Kashrut chief: The reasons behind higher festival prices
THE HEAD of the London Beth Din’s kashrut division has denied that higher prices at Pesach are a result of increased supervision costs for festival items.
“Generally we do not charge a fee for Pesach products,” Rabbi Jeremy Conway said.
“If somebody decides they’re going to produce some biscuits or cakes for Pesach, we wouldn’t make any charge other than for the shomer they have to have in place.
“Very often they have a shomer there during the year as well, so there’s no extra cost.
“But if they don’t have [a shomer] or produce it by batch, then we would charge for the cost of the shomer, which would be something like £20 an hour or £200 a day, so maximum we’re not talking about huge figures.”
Rabbi Conway also discussed the decline in British manufacture of kosher for Passover products, making ref-
Rabbi Jeremy Conway erence to a well-known kosher bakery which “used to kasher for Pesach and produce their own range of cakes and biscuits. Eventually they stopped doing it. They told me ‘it’s just not worthwhile’.”
He pointed out that according to tradition, Ashkenazi Jews do not bake with flour for Pesach, using matzah meal instead.
“The famous substitute ingredients like ground almonds and desiccated coconut, chocolate, sugar, are many times more expensive than flour. “This baker told me his calculation is that the ingredients for Pesach cost 15 times the normal price. A cake is 95 per cent flour normally, so it’s very, very cheap. And if he sells it for three or four pounds, there’s a great element of profit.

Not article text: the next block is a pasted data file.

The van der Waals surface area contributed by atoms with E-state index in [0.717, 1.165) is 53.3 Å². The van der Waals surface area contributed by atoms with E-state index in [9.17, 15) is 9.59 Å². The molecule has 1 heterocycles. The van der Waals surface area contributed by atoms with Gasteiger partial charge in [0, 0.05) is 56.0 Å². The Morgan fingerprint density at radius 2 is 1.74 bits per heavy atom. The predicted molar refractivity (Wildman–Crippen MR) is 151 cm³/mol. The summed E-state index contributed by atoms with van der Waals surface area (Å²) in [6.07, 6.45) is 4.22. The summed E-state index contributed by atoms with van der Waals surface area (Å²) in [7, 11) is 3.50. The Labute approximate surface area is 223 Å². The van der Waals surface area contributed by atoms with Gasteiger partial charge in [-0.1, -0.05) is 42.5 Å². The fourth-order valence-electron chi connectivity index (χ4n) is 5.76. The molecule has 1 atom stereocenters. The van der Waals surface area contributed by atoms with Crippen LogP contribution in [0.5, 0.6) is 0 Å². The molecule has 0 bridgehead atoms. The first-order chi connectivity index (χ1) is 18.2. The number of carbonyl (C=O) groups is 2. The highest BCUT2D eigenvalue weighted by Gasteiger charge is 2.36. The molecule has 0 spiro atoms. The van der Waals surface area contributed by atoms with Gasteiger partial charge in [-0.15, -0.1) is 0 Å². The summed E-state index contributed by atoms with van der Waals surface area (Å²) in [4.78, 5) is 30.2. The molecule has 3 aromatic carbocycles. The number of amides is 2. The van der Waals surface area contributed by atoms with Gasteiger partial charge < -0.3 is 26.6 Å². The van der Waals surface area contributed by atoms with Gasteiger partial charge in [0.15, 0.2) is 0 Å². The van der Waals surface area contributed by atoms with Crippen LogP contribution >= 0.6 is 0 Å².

“We did an exercise and had a look at what ground almonds cost — not for Pesach, just from Tesco today —and what flour costs from Tesco today. The ground almonds are 28 times the price. And they [manufacturers] don’t put the price of Pesach cakes up by 28 times. They may double it or triple it. And the poor manufacturer gets a whole host of complaints. The truth of the matter is that the profit element on a regular cake is much greater than the profit element on a Pesach cake.
“Now you’ve got cakes coming from Osem in Israel and from America, local manufacturers just can’t compete. So there is very little in terms of finished products which are made in the UK.
Rabbi Conway cited another example of a well known preserves company “who for decades made products for Pesach. Last year they didn’t produce. They don’t do them anymore.”
For a market of half a per cent of the national population “is it worth your while for these extra few hundred, even few thousand jars of jam? It’s not the cost of shomer, it’s the hassle of the cleaning process and the change of ingredients.
“In years gone by, that company had the market, there was no competition.
“Now other jams have come in from Israel and America and France, so it’s not worthwhile for them to manufacture.”